Commentary on Romans 5:1-5
Theologians of the church would develop the doctrine of the Trinity centuries after Paul wrote this letter to the church at Rome. Paul isn’t writing as a systematic theologian; that vocation did not yet exist. Paul is instead more of a pastor. He’s a pastor trying to solve the very particular and limited problem of how Jews and all other nations conquered by Rome can break bread at the same table together.
Paul is working out how peoples radically different from one another in culture, legal and religious practices, language and history can be part of the church. He interprets his scriptures, now known as the Hebrew Bible, to argue that both Jews and other nations can claim the same faith ancestor in Abraham. He cites the prophet Habakkuk to claim that both Gentiles and Jews can be called into right relationship by the same God.
In Romans Paul wrestles with how peoples so different from one another can share in the same church body, the same gathered assembly, when they had spent centuries, if not millennia, separate from and suspicious of one another. The Jews and Gentiles at the center of this story were far more likely to loathe one another, pitted against each other by the powers that be, than they were to worship together.
What connects the contexts in which Paul writes a letter to the church at Rome with the doctrine of the Trinity?
Both are a call into a deepened understanding of interdependent relationship. Who theologians would later name the three Persons of the Trinity are present in this passage. This passage describes these Persons in relationships flowing in and out of one another. Followers of the Anointed One know God’s peace through Jesus. They know God’s love through the Holy Spirit. The Holy Spirit pours God’s love into the hearts of Jesus believers.
The relationships described here are not just the ones among the three Persons of God. There is also a description of God’s relationship with God’s people. God’s interdependent relationship with Godself provides an example for humanity’s interdependent relationship with God.
The Jesus people’s relationship with God is mediated through God’s relationship with Godself. Paul writes that God justifies believers, brings them into right and just relationship, through Jesus the Anointed One. God extends this relationship through God’s Child. It is through Jesus that there is access to the grace that is being brought into right relationship with God.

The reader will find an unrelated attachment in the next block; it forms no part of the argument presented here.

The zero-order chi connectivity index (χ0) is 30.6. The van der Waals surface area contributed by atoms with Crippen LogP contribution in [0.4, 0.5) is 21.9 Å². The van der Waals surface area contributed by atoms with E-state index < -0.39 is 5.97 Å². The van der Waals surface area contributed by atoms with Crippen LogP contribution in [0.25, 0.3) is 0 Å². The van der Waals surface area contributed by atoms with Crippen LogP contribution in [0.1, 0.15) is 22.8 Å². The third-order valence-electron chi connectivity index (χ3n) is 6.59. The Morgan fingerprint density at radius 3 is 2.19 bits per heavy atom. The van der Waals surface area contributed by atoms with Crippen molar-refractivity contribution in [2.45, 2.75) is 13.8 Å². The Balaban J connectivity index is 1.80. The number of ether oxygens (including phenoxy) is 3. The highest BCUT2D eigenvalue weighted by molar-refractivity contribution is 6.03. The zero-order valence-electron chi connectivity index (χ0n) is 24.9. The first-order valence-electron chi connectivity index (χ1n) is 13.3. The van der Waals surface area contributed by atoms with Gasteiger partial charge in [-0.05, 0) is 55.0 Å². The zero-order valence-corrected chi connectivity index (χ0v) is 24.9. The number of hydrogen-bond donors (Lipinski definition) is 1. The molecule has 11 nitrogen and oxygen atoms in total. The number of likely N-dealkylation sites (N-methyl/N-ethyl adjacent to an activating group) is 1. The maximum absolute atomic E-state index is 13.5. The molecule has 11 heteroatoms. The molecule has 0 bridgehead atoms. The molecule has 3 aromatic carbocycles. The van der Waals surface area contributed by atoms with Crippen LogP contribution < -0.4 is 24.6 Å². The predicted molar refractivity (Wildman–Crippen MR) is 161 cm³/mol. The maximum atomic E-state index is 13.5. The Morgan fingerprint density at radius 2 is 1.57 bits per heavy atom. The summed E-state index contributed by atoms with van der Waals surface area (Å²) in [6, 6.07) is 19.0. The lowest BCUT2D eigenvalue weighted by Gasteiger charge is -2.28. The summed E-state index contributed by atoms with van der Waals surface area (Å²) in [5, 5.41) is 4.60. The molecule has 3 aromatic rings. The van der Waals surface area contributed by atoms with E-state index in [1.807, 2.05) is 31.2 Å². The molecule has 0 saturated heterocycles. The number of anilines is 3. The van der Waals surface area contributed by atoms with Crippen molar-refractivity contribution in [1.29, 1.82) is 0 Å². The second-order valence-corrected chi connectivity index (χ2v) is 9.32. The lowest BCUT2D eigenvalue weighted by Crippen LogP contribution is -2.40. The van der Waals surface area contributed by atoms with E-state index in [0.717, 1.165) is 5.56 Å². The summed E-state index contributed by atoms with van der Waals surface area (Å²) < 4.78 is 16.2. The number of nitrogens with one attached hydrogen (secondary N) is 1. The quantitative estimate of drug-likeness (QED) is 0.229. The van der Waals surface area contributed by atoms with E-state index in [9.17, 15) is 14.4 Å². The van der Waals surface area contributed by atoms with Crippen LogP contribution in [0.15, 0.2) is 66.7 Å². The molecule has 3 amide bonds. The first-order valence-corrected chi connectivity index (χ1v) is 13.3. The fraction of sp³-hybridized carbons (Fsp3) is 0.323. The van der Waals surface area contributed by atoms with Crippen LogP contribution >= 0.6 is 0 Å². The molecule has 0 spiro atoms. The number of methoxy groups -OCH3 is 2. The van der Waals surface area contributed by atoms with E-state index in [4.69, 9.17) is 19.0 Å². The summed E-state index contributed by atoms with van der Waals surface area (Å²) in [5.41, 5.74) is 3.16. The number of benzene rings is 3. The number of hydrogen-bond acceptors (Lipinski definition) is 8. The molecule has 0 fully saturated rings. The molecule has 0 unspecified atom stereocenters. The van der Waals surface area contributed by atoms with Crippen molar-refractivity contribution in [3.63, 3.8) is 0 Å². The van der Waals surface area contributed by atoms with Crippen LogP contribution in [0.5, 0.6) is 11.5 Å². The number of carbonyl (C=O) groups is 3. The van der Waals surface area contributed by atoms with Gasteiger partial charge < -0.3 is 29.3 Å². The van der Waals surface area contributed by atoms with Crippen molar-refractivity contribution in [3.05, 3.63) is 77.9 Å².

God not only extends relationship to the church, but there is also hope in this passage that the church might also share in this relationship. Paul writes that we boast in our hope of sharing God’s glory. He continues that we also boast in our suffering.
The shadow side of glory is suffering. Not only suffering, but endurance and character, which produce hope. This hope does not disappoint.
Why does this hope not disappoint? God’s love has been poured into our hearts through the Holy Spirit given to us.
What’s to be made of boasting?
The repetition of boasting twice in two consecutive verses is noteworthy, and “boasting” is a theme that threads through Paul’s authentic letters. The Greek verb frequently translated as “boast” is kauchaomai, which can also mean “exult” and “rejoice.”
From the perspective of the dominant Greco-Roman culture, Jesus peoples in Rome have little reason to boast. They were mostly poor, marginal, perceived by outsiders as suspicious, unpatriotic, even cannibalistic. The command to “eat my flesh” and “drink my blood” sounded very strange to outsiders.
Beyond these reasons to be suspicious of the Jesus peoples, their so-called “god” had gotten himself killed by a Roman cross. From the perspective of the powers, Jesus was a laughable loser without a leg to stand on. From this perspective Jesus was no “savior” of his people. He could not even save himself, never mind lead an army that would liberate his people from the eternal Pax Romana.
In this context it would likely seem counter-intuitive, even dangerous, to boast. Yet Paul has the audacity to do so, even when it seems foolish.
From a modern perspective, one might think boasting would hinder relationship, that people don’t want to be seen as “full of themselves” or “too much.”
But here’s the thing about relationships: they inherently require risk. There is a lot at stake in what Paul is trying to do in his own time, which can serve as a model for what kind of risk taking we might want to consider in ours. Not from a place of selfishness or foolhardiness, but from a grounded and loving self-confidence that reaches across the proverbial aisle to the other.
How might we boast in our relationships?
The kind of boasting Paul models here is inherently reliant on his faith in the Anointed One and his trust in the relationships he’s building among the Jesus peoples. In a US American culture dominated by self-reliance, how might Paul’s call into radical interdependence with the other, both human and Godly, serve as a model for the living of these days?
As much as we humans would like to see ourselves as totally separate from and having nothing in common with one another, we breathe air, are reliant on the earth for food and drink water the world over. We are inseparably connected to one another. Godself, likewise, is inseparably connected with Godself.
This text too points to humanity’s inseparability from God and one another, that no matter how the forces of sin and death condition us to think that we are not only separate from one another but could never break bread at the same table, that we are united in our humanity, called in right and just relationship with God. This text calls for a recognition that even the people we can’t stand, even the people we would rather see condemned than extended grace, they too are inseparable from their humanity. They too are inseparable from the call into right and just relationship with God. It is in these promises that Paul boasts.